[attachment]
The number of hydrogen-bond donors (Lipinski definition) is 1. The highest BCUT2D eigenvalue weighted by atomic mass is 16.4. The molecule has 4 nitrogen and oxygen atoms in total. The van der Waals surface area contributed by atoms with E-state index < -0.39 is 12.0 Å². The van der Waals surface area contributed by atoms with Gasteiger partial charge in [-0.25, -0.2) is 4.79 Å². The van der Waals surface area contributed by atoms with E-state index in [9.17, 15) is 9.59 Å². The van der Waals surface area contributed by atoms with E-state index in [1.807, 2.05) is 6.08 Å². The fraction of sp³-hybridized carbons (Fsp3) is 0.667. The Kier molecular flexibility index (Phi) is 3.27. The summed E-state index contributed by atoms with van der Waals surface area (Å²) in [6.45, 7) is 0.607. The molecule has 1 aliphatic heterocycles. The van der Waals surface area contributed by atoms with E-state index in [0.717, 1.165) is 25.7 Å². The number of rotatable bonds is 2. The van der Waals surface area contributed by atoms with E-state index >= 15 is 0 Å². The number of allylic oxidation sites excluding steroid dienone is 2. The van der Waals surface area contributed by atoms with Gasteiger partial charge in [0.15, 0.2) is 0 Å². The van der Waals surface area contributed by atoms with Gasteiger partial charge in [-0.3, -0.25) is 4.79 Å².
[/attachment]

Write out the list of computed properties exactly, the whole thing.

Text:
The number of hydrogen-bond donors (Lipinski definition) is 1. The highest BCUT2D eigenvalue weighted by atomic mass is 16.4. The molecule has 4 nitrogen and oxygen atoms in total. The van der Waals surface area contributed by atoms with E-state index < -0.39 is 12.0 Å². The van der Waals surface area contributed by atoms with Gasteiger partial charge in [-0.25, -0.2) is 4.79 Å². The van der Waals surface area contributed by atoms with E-state index in [9.17, 15) is 9.59 Å². The van der Waals surface area contributed by atoms with E-state index in [1.807, 2.05) is 6.08 Å². The fraction of sp³-hybridized carbons (Fsp3) is 0.667. The Kier molecular flexibility index (Phi) is 3.27. The summed E-state index contributed by atoms with van der Waals surface area (Å²) in [6.45, 7) is 0.607. The molecule has 1 aliphatic heterocycles. The van der Waals surface area contributed by atoms with E-state index in [0.717, 1.165) is 25.7 Å². The number of rotatable bonds is 2. The van der Waals surface area contributed by atoms with E-state index >= 15 is 0 Å². The number of allylic oxidation sites excluding steroid dienone is 2. The van der Waals surface area contributed by atoms with Gasteiger partial charge in [0.15, 0.2) is 0 Å². The van der Waals surface area contributed by atoms with Gasteiger partial charge in [-0.3, -0.25) is 4.79 Å².